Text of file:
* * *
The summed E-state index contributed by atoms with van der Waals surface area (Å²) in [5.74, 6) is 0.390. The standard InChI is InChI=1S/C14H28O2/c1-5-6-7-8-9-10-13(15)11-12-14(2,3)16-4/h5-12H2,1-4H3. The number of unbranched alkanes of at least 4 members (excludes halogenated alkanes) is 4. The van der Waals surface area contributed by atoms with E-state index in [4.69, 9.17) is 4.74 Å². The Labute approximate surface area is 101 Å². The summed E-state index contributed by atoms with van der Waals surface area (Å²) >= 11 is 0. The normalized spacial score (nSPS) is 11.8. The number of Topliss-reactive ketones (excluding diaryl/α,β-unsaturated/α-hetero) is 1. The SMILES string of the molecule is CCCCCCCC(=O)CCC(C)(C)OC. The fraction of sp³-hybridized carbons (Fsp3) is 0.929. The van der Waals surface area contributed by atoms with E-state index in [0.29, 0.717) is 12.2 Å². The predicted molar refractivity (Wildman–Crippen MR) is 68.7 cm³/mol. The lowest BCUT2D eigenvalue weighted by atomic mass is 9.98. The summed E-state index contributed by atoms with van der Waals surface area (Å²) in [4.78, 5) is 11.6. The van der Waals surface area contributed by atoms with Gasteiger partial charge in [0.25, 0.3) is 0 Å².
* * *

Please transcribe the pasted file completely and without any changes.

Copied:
The summed E-state index contributed by atoms with van der Waals surface area (Å²) in [5.74, 6) is 0.390. The standard InChI is InChI=1S/C14H28O2/c1-5-6-7-8-9-10-13(15)11-12-14(2,3)16-4/h5-12H2,1-4H3. The number of unbranched alkanes of at least 4 members (excludes halogenated alkanes) is 4. The van der Waals surface area contributed by atoms with E-state index in [4.69, 9.17) is 4.74 Å². The Labute approximate surface area is 101 Å². The summed E-state index contributed by atoms with van der Waals surface area (Å²) >= 11 is 0. The normalized spacial score (nSPS) is 11.8. The number of Topliss-reactive ketones (excluding diaryl/α,β-unsaturated/α-hetero) is 1. The SMILES string of the molecule is CCCCCCCC(=O)CCC(C)(C)OC. The fraction of sp³-hybridized carbons (Fsp3) is 0.929. The van der Waals surface area contributed by atoms with E-state index in [0.29, 0.717) is 12.2 Å². The predicted molar refractivity (Wildman–Crippen MR) is 68.7 cm³/mol. The lowest BCUT2D eigenvalue weighted by atomic mass is 9.98. The summed E-state index contributed by atoms with van der Waals surface area (Å²) in [4.78, 5) is 11.6. The van der Waals surface area contributed by atoms with Gasteiger partial charge in [0.25, 0.3) is 0 Å².